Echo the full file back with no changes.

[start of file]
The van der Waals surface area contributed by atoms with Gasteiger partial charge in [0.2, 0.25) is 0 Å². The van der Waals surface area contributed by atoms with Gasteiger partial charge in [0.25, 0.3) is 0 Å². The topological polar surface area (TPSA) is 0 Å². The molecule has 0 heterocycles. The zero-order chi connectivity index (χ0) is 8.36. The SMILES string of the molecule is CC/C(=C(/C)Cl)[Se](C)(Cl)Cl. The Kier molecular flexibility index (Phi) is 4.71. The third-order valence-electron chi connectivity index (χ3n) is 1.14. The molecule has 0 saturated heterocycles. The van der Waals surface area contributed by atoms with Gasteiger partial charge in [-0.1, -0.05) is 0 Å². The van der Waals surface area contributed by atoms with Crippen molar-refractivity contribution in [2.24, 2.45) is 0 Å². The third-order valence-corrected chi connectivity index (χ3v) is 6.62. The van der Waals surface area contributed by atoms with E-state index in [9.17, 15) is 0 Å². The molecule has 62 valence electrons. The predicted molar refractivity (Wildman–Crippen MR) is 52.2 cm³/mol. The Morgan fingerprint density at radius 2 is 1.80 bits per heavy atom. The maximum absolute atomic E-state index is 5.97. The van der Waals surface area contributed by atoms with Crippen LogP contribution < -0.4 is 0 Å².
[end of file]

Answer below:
The van der Waals surface area contributed by atoms with Gasteiger partial charge in [0.2, 0.25) is 0 Å². The van der Waals surface area contributed by atoms with Gasteiger partial charge in [0.25, 0.3) is 0 Å². The topological polar surface area (TPSA) is 0 Å². The molecule has 0 heterocycles. The zero-order chi connectivity index (χ0) is 8.36. The SMILES string of the molecule is CC/C(=C(/C)Cl)[Se](C)(Cl)Cl. The Kier molecular flexibility index (Phi) is 4.71. The third-order valence-electron chi connectivity index (χ3n) is 1.14. The molecule has 0 saturated heterocycles. The van der Waals surface area contributed by atoms with Gasteiger partial charge in [-0.1, -0.05) is 0 Å². The van der Waals surface area contributed by atoms with Crippen molar-refractivity contribution in [2.24, 2.45) is 0 Å². The third-order valence-corrected chi connectivity index (χ3v) is 6.62. The van der Waals surface area contributed by atoms with E-state index in [9.17, 15) is 0 Å². The molecule has 62 valence electrons. The predicted molar refractivity (Wildman–Crippen MR) is 52.2 cm³/mol. The Morgan fingerprint density at radius 2 is 1.80 bits per heavy atom. The maximum absolute atomic E-state index is 5.97. The van der Waals surface area contributed by atoms with Crippen LogP contribution < -0.4 is 0 Å².